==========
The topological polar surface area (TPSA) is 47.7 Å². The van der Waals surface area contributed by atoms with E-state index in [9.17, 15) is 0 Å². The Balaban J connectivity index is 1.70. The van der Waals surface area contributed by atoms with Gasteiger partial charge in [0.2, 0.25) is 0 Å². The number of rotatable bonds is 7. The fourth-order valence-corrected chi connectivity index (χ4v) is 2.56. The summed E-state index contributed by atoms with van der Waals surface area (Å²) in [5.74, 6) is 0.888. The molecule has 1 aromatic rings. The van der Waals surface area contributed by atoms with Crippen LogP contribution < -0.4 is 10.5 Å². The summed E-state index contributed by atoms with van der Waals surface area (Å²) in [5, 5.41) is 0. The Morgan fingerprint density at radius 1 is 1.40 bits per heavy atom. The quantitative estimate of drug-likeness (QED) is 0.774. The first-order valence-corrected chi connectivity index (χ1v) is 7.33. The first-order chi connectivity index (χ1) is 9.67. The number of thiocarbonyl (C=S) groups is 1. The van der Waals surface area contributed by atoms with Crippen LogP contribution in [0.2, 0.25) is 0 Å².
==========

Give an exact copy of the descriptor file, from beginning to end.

The topological polar surface area (TPSA) is 47.7 Å². The van der Waals surface area contributed by atoms with E-state index in [9.17, 15) is 0 Å². The Balaban J connectivity index is 1.70. The van der Waals surface area contributed by atoms with Gasteiger partial charge in [0.2, 0.25) is 0 Å². The number of rotatable bonds is 7. The fourth-order valence-corrected chi connectivity index (χ4v) is 2.56. The summed E-state index contributed by atoms with van der Waals surface area (Å²) in [5.74, 6) is 0.888. The molecule has 1 aromatic rings. The van der Waals surface area contributed by atoms with Crippen LogP contribution < -0.4 is 10.5 Å². The summed E-state index contributed by atoms with van der Waals surface area (Å²) in [5, 5.41) is 0. The Morgan fingerprint density at radius 1 is 1.40 bits per heavy atom. The quantitative estimate of drug-likeness (QED) is 0.774. The first-order valence-corrected chi connectivity index (χ1v) is 7.33. The first-order chi connectivity index (χ1) is 9.67. The number of thiocarbonyl (C=S) groups is 1. The van der Waals surface area contributed by atoms with Crippen LogP contribution in [0.2, 0.25) is 0 Å².